Fake Social Security extortion scam call by madarchod criminals phoning from India This is a fake Social Security scam call by criminals phoning from India, saying your SS benefits are suspended or threatening to sue you or arrest you so they can try to steal your money, Social Security number, date of birth and other personal information. The call begins with either a recorded accented female speaking or a pre-recorded robotic person speaking English that is generated using text-to-speech translation software to disguise the origin of this India scam, and the recording may mention fake crimes, fake arrest warrants, fake legal action, fake appearance before the magistrate judge, or a fake Case ID number. If you respond to this scam, then you are transferred to an India scammer who tells you that he is either with the Social Security Administration, Drug Enforcement Administration, or FBI and that your Social Security number and/or drivers license has been used in a crime and they need your SSN, drivers license, bank account and routing number, credit card number, and other personal information "for verification purposes". Many scammers quickly look up your Caller ID phone number so they can find your street address and falsely threaten to immediately send the police. The scammer then tries to threaten and coerce you into driving to a bank to wire them thousands of dollars. These fake Social Security, IRS, and credit/loan scams either ask for your credit card number or want you to directly wire them money from a bank while they stay on the phone with you. Basically, it is an extortion phone call and these hundreds of fake India-based IRS and Social Security scams always bombard you with calls from thousands of different phone numbers to try to scare you. The IRS and Social Security are actually required to mail you paper letters and they will never phone you like this, threaten to sue or arrest you, and demand immediate payment. Warn all your elderly relatives and friends because these pathetic India madarchods have been running Social Security and IRS scams for many years now! Whenever I receive these scam calls, I love to press 1 or call back and toy with these madarchods, often playing with them for more than 30 minutes while I clean house or cooked. Unlike most India scams where you cannot phone the madarchods back, these SSA and IRS scammers usually can be phoned back to scam these scammers by acting scared. More than 95% of all North America phone scams originate from crowded phone rooms in India that rotate through numerous different fraud, extortion, and money laundering scams every day such as pretending to be a fake pharmacy, posing as fake Social Security officers saying your benefits are suspended or fake IRS officers collecting on fake unpaid back taxes or fake bill collectors threatening you for fake unpaid debts, pretending to offer fake health insurance, car warranty, and debt, student loan forgiveness, credit card consolidation services, posing as Amazon to falsely say that an unauthorized purchase was made to your account or that your Prime membership was auto-debited from your credit card or bank account, posing as Microsoft or HP to say that your software needs renewal or they detected a problem with your computer, fake "we are refunding your money" or "your account has been auto-debited" scams, fake Google/Alexa listing and work-from-home scams, pretending to be DHL, UPS, or a bank, falsely stating that they installed ransomware virus on your computer and you need to pay them money, etc, and the scammers try to steal your credit card, bank account and routing number, or Social Security number and personal information. Many scammers try to gain your trust by asking for you by your name when they call, but the autodialing software is just dialing thousands of phone numbers and automatically displaying your name when your number is dialed from a phone database that contains millions of names, numbers, and addresses in the U.S. Many India scammers now phone you with an initial pre-recorded robotic person speaking English, Spanish, or Chinese that is easily generated using text-to-speech translation software to disguise the origin of their India phone room, but then you speak to the India scammer when you take the bait and respond to the pre-recorded message. Scammers always either use disposable VoIP phone numbers (e.g. MagicJack devices) or they spoof fake Caller ID phone numbers. Anyone, including you, can use telecom software or a third-party service to phone using fake names and phone numbers that show up on Caller ID. India scammers often spoof fake toll-free Caller ID numbers that begin with "8". The Caller ID name and number is often useless with scam calls unless the scam setup asks you to phone them back and the Caller ID area code is almost never the area from which the scam call actually originated since many scams use fake area codes from across the U.S. and Canada, and also purposely faked foreign country Caller ID numbers (e.g. fake women crying "help me" emergency scams often use fake Mexico and Middle Eastern Caller ID numbers). Some India scammers also spoof the actual real phone numbers of businesses such as Apple, Verizon, and U.S. banks so when you phone the number back, you realize that you were scammed from the spoofed Caller ID number of the actual business. What is the best way to avoid being scammed by a phone call? Never trust any unsolicited caller or anyone who phones you with any kind of sales offer (more than 90% of unsolicited sales calls are scams so your odds of saving money are poor), any kind of legal or arrest threats, any claims of suspicious activity on an account, any claims of refunds or auto-renewed/auto-debited accounts, and any pre-recorded messages. Any unsolicited caller with a foreign accent (nearly always Indian) should immediately be treated as a scam until carefully proven otherwise. India scammers do not care about the U.S. National Do-Not-Call Registry and asking scammers to stop calling has no effect. I love to play with these scammers and keep them on the phone by pretending to be interested in their scam because many scam victims are the senile elderly. You do these scammers a favor by yelling at them and immediately hanging up. But you ruin their scams by slowly dragging them along on the phone call, calling them back if their phone number can be phoned, pretending to be interested in their product or service, pretending that you are worried when they threaten you, always giving them fake credit card numbers and fake personal information, asking them to speak louder and to repeat what they said to use up more of their energy, pretending to innocently ask the scum why he is shouting profanities at me, etc. The best defense against phone scammers is a good offense by not quickly hanging up the phone, but instead toying with them for at least 10 or 20 minutes to use up more of their time and energy so they have less time to deceive an elderly victim. Never give an unknown caller your credit card number or Social Security number. Companies who already have your information may ask for the last four digits for verification. Some India scammers ask for your bank account and routing number or ask you to wire transfer them a payment, giving a fake explanation that they cannot accept a credit card or personal check. This is an instant scammer alert because scammers can withdraw money if they know your bank account and routing number (e.g. counterfeit cashed checks) and illegal wire transfers are far less traceable than unauthorized credit card charges. India scammers may threaten to have you arrested, but the IRS, Social Security Administration, and debt collectors cannot threaten to arrest or sue you on the phone; they are required to send you paper notices by registered mail. The police and FBI also will never phone you and say that officers are coming to arrest you (many India extortions threaten to send officers); if the police really want to arrest you, they just show up with a warrant without phoning first. Some India scammers ask you to use your browser to visit a website that allows the scammer to directly access and control your computer and then they can install a ransomware virus to extort money from you, or they ask you to download a virus file to your computer. If the scam sounds very authentic, ask the scammer for their verifiable company name, street address, and a callback number that can be searched and matched to the company name and address, which all real businesses will provide. Every Indian scammer will immediately fail this test since they all use spoofed fake Caller ID numbers or VoIP numbers that they quickly dispose of. Never trust any unsolicited call because they are mostly scammers, usually with a slight or strong Indian foreign accent, and most scam calls originate from India. No other foreign country is infested with numerous noisy sweatshops filled with phone scam criminals who belong to the lowest India caste and many are thieves, robbers, and rapists who were serving jail sentences but released early due to prison overcrowding. Most India scammers are men, but many are women who also readily shout profanities. Just laugh at them. Google "Hindi swear words" and memorize some favorites to piss on these scammers, e.g. call him "Rundi Ka Bacha" (son of a whore) or call her "Rundi Ki Bachi" (daughter of a whore).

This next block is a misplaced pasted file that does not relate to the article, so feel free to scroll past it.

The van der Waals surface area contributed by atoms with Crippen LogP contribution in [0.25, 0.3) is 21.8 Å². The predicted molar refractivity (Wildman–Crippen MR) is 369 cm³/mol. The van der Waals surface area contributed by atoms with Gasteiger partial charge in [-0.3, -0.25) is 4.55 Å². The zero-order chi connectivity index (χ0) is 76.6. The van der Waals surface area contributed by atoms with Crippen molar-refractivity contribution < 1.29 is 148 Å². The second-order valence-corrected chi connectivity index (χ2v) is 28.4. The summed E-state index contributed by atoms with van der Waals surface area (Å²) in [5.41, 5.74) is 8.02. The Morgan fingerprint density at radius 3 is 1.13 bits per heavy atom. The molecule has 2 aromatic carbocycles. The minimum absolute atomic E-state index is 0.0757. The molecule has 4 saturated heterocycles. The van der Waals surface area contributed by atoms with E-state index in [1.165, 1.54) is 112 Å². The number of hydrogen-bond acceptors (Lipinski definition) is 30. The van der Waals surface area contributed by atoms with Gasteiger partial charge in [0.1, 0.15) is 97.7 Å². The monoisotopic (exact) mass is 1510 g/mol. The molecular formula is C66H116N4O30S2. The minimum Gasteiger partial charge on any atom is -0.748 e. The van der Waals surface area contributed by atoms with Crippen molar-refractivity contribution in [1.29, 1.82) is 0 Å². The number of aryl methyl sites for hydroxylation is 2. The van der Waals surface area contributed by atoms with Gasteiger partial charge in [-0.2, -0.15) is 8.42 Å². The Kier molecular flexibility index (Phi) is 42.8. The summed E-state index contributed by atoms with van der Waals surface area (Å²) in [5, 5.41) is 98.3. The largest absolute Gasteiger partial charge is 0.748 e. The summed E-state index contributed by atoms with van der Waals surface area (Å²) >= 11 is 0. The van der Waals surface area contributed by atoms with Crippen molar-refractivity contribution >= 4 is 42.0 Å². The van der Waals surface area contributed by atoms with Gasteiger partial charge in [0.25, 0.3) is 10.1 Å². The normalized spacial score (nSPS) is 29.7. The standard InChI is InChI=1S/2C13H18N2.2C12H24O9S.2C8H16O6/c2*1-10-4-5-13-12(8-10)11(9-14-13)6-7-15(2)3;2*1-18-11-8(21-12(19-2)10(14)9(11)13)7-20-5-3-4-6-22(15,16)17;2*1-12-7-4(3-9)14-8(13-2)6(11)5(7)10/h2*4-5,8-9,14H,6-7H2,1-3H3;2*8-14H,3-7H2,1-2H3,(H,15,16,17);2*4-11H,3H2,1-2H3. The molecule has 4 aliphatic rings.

February 14, 2020

block
Scam

social security scam

February 14, 2020

Social Security Scam

SS Scammers are calling from different numbers. Did not return calls or give any information.